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Construction projects to help improve housing capacity

A number of developments will help alleviate housing pressure, says councillor
NEED INDEED: Powell River contractor Al Austin’s newest development behind Crossroads Village Shopping Centre has highlighted the need for more affordable seniors housing. Chris Bolster photo

Powell River’s affordable housing crunch will improve in the coming months with a number of new projects, according to City of Powell River councillor Maggie Hathaway.

Hathaway, who holds council’s housing portfolio, said while seniors and lower-income families continue to struggle to find affordable rental accommodation in the city, new housing construction projects are in the works to meet some of the need.

"When you look at everything that's in the works, it looks like it is going to take care of itself,” said Hathaway.

The city is estimating it will top $15 million of new construction in 2017 with more larger projects expected for 2018.

Hathaway said between larger projects and smaller, and multifamily buildings being planned elsewhere in the city, the new capacity will help improve the variety of housing and help some of Powell River’s seniors downsize into more appropriately sized accommodations. Two of the larger projects are Coastal Winds, the 75-unit assisted-living project to be located next to Powell River General Hospital, and Sunset Homes Society’s planned 40-unit townhouse project at the former location of Max Cameron Secondary School.

City director of planning Thomas Knight said the city has been seeing local and outside developers recognizing a market for downsizing seniors and for more apartment buildings.

“It's one of the areas planning staff is trying to target,” said Knight.

The city has been working with developers to shift their projects from larger single family homes to multifamily developments, he added.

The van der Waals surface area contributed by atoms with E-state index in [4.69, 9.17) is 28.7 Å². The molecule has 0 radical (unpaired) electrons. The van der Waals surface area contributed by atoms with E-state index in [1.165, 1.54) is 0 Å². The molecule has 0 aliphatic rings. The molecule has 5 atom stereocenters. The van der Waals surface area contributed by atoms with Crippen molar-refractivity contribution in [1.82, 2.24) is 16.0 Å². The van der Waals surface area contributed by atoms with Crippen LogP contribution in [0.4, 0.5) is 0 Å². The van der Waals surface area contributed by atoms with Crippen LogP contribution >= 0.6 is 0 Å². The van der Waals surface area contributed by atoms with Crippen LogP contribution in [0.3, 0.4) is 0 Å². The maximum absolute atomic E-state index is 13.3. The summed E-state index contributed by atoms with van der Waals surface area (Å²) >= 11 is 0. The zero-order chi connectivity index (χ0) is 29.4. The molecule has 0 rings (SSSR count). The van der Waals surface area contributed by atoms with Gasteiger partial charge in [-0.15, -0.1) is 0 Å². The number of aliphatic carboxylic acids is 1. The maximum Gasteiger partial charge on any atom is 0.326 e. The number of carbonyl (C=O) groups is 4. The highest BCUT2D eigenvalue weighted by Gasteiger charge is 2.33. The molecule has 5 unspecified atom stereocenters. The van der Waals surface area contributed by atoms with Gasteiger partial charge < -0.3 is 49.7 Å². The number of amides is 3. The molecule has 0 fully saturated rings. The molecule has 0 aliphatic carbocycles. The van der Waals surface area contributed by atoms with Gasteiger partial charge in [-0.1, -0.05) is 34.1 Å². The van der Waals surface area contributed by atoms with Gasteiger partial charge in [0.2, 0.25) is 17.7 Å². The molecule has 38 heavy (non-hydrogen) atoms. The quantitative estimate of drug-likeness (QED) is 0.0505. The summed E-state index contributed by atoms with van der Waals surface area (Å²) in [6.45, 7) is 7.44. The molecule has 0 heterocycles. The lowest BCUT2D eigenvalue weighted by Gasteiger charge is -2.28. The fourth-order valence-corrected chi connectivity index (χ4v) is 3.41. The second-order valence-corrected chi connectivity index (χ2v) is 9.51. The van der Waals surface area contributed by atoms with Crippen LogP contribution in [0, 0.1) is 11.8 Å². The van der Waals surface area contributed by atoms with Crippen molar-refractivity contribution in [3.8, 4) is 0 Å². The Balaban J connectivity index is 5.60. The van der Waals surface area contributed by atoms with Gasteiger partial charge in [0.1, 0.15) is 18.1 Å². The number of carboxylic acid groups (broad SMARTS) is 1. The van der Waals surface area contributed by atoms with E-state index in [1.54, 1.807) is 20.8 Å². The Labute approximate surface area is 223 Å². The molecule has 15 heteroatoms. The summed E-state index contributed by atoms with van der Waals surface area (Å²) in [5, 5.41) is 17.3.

Hathaway said what Powell River really needs is affordable apartment accommodations for lower-income families.

"It's been so long since we had a family apartment building built in this town that I can't remember," said Hathaway.

Powell River contractor Al Austin is one builder who has found some success in building smaller 600- to 800-square-foot, single-level units for seniors. He said his recently completed seniors project behind Crossroads Village Shopping Centre was rented out before the building’s foundation was laid.

“There is just a huge demand for them," said Austin. "We found a bigger demand than even we anticipated."

Austin said he is planning another 24 units and 17 of them are already spoken for.

"We've tried to keep it affordable and we'll do the same with the next one,” he said. “That's what people need. There are a lot of seniors who don't have disposable income."

Meanwhile, city council recently adopted its carriage-house bylaw amendments and Knight said his office has received a stream of interest from homeowners looking to construct a secondary garden suite on their property for aging family members.

Knight said with all of the construction going on, contractors have been quoting prices for carriage homes at about $300 per square foot for construction, approximately double the regular rate.